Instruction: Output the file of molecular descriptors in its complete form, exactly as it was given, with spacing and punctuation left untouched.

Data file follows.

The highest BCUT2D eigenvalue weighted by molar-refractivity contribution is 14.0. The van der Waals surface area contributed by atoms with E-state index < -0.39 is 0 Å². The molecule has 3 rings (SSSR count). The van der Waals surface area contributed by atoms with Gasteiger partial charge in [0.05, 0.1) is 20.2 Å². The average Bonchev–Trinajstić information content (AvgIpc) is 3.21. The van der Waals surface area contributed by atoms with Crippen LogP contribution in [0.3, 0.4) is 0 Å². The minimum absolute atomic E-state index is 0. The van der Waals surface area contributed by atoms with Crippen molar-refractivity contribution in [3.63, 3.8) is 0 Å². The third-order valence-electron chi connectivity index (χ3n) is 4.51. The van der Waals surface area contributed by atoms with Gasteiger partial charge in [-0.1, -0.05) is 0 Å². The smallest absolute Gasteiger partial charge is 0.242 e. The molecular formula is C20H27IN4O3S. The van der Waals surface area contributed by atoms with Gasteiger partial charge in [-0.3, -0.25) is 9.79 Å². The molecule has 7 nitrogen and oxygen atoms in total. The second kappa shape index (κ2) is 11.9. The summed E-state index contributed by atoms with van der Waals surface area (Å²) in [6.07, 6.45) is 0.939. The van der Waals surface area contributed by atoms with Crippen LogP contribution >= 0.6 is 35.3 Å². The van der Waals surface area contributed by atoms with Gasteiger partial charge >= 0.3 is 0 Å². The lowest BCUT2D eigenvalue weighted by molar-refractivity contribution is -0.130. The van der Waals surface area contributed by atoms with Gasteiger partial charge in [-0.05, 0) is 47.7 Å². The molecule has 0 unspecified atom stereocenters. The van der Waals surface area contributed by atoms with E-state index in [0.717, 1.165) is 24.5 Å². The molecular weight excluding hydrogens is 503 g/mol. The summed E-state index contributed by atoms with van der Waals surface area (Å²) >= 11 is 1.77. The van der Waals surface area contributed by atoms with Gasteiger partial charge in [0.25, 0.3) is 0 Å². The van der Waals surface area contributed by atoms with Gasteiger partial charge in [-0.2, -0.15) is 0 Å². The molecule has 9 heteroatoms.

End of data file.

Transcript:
The highest BCUT2D eigenvalue weighted by molar-refractivity contribution is 14.0. The van der Waals surface area contributed by atoms with E-state index < -0.39 is 0 Å². The molecule has 3 rings (SSSR count). The van der Waals surface area contributed by atoms with Gasteiger partial charge in [0.05, 0.1) is 20.2 Å². The average Bonchev–Trinajstić information content (AvgIpc) is 3.21. The van der Waals surface area contributed by atoms with Crippen LogP contribution in [0.3, 0.4) is 0 Å². The minimum absolute atomic E-state index is 0. The van der Waals surface area contributed by atoms with Crippen molar-refractivity contribution in [3.63, 3.8) is 0 Å². The third-order valence-electron chi connectivity index (χ3n) is 4.51. The van der Waals surface area contributed by atoms with Gasteiger partial charge in [-0.1, -0.05) is 0 Å². The smallest absolute Gasteiger partial charge is 0.242 e. The molecular formula is C20H27IN4O3S. The van der Waals surface area contributed by atoms with Gasteiger partial charge in [-0.3, -0.25) is 9.79 Å². The molecule has 7 nitrogen and oxygen atoms in total. The second kappa shape index (κ2) is 11.9. The summed E-state index contributed by atoms with van der Waals surface area (Å²) in [6.07, 6.45) is 0.939. The van der Waals surface area contributed by atoms with Crippen LogP contribution >= 0.6 is 35.3 Å². The van der Waals surface area contributed by atoms with Gasteiger partial charge >= 0.3 is 0 Å². The lowest BCUT2D eigenvalue weighted by molar-refractivity contribution is -0.130. The van der Waals surface area contributed by atoms with Gasteiger partial charge in [-0.05, 0) is 47.7 Å². The molecule has 0 unspecified atom stereocenters. The van der Waals surface area contributed by atoms with E-state index in [0.717, 1.165) is 24.5 Å². The molecular weight excluding hydrogens is 503 g/mol. The summed E-state index contributed by atoms with van der Waals surface area (Å²) >= 11 is 1.77. The van der Waals surface area contributed by atoms with Gasteiger partial charge in [0.25, 0.3) is 0 Å². The van der Waals surface area contributed by atoms with Gasteiger partial charge in [-0.2, -0.15) is 0 Å². The molecule has 9 heteroatoms.